The Electoral College consists of 538 electors. A majority of 270 electoral votes is required to elect the President. Your state’s entitled allotment of electors equals the number of members in its Congressional delegation: one for each member in the House of Representatives plus two for your Senators.
How do small states benefit from the Electoral College?
The electoral college distorts the popular vote, because small states get more votes than populous states. Each state has the same number of votes in the EC as it has representatives in Congress. That means that even the least populous state — Wyoming, with 586,107 residents — gets three electoral college votes.
What states are considered swing states?
Election analytics website FiveThirtyEight identifies the states of Colorado, Florida, Iowa, Michigan, Minnesota, Ohio, Nevada, New Hampshire, North Carolina, Pennsylvania, Virginia, and Wisconsin as “perennial” swing states that have regularly seen close contests over the last few presidential campaigns.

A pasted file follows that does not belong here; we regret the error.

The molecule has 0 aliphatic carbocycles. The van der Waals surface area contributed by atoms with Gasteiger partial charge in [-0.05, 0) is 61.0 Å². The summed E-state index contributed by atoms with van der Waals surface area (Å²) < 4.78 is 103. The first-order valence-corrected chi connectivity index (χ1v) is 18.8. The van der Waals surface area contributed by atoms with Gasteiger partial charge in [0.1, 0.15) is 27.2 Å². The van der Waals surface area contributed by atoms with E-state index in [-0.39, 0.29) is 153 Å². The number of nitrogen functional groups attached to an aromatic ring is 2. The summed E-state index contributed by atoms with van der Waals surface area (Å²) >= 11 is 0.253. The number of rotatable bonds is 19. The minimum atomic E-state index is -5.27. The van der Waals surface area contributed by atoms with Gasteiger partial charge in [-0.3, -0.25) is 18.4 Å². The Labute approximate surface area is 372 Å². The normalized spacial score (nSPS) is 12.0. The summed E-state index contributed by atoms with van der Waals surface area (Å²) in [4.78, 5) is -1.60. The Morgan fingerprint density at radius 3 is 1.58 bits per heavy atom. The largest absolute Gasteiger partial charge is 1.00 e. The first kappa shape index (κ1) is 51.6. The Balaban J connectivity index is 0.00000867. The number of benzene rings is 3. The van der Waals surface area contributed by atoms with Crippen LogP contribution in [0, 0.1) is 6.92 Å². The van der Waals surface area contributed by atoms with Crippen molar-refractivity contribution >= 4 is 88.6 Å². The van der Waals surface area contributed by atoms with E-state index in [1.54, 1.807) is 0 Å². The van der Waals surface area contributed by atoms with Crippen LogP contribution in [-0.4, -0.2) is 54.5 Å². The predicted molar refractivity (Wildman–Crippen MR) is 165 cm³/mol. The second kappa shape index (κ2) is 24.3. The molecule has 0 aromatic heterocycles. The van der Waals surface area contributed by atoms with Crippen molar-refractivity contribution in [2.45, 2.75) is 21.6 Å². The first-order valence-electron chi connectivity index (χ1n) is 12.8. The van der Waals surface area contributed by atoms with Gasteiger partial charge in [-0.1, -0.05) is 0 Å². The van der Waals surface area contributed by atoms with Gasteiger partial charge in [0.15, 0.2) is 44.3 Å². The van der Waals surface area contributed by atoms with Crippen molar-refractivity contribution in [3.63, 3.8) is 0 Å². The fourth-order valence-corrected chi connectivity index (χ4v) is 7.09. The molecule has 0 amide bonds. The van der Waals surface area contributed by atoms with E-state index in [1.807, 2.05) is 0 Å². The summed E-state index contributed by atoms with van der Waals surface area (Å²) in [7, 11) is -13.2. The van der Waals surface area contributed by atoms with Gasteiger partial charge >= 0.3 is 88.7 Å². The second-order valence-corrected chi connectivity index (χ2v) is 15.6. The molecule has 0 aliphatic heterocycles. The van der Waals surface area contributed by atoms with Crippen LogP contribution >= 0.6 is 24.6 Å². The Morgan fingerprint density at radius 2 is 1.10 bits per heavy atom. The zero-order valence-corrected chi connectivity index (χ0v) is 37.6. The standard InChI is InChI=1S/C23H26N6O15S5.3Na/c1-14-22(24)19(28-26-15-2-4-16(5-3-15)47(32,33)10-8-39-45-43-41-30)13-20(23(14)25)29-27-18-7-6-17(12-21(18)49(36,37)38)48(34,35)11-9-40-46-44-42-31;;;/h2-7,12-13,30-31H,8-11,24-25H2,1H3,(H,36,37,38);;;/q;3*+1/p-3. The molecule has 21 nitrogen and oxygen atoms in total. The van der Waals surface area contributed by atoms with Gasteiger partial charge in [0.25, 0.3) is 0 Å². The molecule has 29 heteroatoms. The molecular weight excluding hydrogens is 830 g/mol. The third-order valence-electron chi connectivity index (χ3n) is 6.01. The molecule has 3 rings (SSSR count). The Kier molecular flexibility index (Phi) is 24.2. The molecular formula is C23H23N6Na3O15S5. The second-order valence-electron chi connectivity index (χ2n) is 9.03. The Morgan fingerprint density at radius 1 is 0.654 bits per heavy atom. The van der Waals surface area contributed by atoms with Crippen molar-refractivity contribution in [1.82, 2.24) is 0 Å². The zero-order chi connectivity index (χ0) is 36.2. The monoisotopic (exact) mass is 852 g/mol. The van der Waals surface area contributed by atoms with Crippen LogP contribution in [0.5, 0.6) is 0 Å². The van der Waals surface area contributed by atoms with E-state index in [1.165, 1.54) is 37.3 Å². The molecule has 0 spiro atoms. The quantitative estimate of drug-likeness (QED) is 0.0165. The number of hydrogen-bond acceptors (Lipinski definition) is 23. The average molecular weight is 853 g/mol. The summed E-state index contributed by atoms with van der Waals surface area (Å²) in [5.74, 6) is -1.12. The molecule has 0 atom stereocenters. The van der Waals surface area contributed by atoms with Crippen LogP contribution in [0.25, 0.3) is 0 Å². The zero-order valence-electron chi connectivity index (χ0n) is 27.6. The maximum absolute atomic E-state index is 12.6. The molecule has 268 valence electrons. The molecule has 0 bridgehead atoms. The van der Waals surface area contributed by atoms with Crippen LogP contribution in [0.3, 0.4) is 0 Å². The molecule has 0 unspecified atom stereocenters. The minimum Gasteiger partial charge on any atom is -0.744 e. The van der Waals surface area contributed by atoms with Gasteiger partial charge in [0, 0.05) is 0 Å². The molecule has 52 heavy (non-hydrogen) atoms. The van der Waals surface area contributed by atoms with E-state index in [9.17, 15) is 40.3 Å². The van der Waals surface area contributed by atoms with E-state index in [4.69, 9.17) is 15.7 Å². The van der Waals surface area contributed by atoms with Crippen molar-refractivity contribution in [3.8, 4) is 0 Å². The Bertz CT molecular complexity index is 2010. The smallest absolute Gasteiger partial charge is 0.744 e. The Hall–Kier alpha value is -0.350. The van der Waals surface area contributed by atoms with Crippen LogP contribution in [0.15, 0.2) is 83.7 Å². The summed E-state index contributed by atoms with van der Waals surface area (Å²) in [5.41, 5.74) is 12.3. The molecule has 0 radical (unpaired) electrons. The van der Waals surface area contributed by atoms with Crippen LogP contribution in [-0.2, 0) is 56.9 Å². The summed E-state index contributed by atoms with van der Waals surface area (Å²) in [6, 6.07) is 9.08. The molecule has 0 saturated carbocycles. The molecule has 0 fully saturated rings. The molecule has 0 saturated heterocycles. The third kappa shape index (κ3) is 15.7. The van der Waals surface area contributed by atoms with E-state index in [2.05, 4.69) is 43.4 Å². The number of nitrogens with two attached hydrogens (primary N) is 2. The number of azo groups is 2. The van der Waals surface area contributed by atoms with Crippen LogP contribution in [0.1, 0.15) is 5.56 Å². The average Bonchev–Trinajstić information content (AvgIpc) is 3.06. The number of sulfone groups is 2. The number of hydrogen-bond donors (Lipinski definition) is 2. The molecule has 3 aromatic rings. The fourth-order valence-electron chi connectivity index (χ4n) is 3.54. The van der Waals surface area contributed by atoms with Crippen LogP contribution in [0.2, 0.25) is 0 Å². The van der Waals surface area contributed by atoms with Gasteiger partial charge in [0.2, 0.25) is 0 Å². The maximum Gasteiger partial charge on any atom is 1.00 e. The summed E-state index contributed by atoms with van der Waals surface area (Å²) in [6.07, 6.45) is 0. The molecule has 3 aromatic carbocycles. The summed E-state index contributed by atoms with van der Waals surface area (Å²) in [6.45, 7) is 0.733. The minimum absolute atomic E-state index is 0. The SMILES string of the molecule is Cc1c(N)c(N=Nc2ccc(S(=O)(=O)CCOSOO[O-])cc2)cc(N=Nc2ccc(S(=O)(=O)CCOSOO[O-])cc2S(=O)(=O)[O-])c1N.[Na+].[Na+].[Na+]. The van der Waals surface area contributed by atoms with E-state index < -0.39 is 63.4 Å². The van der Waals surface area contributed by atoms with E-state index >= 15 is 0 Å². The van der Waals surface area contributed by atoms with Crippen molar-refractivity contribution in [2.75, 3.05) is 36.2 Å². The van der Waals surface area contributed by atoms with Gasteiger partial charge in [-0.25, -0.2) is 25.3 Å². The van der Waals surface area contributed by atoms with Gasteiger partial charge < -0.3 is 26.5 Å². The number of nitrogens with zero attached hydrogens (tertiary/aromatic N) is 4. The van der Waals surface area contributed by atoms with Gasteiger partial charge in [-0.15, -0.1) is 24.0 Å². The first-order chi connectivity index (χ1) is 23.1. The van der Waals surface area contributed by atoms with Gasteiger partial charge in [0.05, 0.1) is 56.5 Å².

Which state has the most electoral college votes?
The six states with the most electors are California (55), Texas (38), New York (29), Florida (29), Illinois (20), and Pennsylvania (20). The seven smallest states by population—Alaska, Delaware, Montana, North Dakota, South Dakota, Vermont, and Wyoming—have three electors each.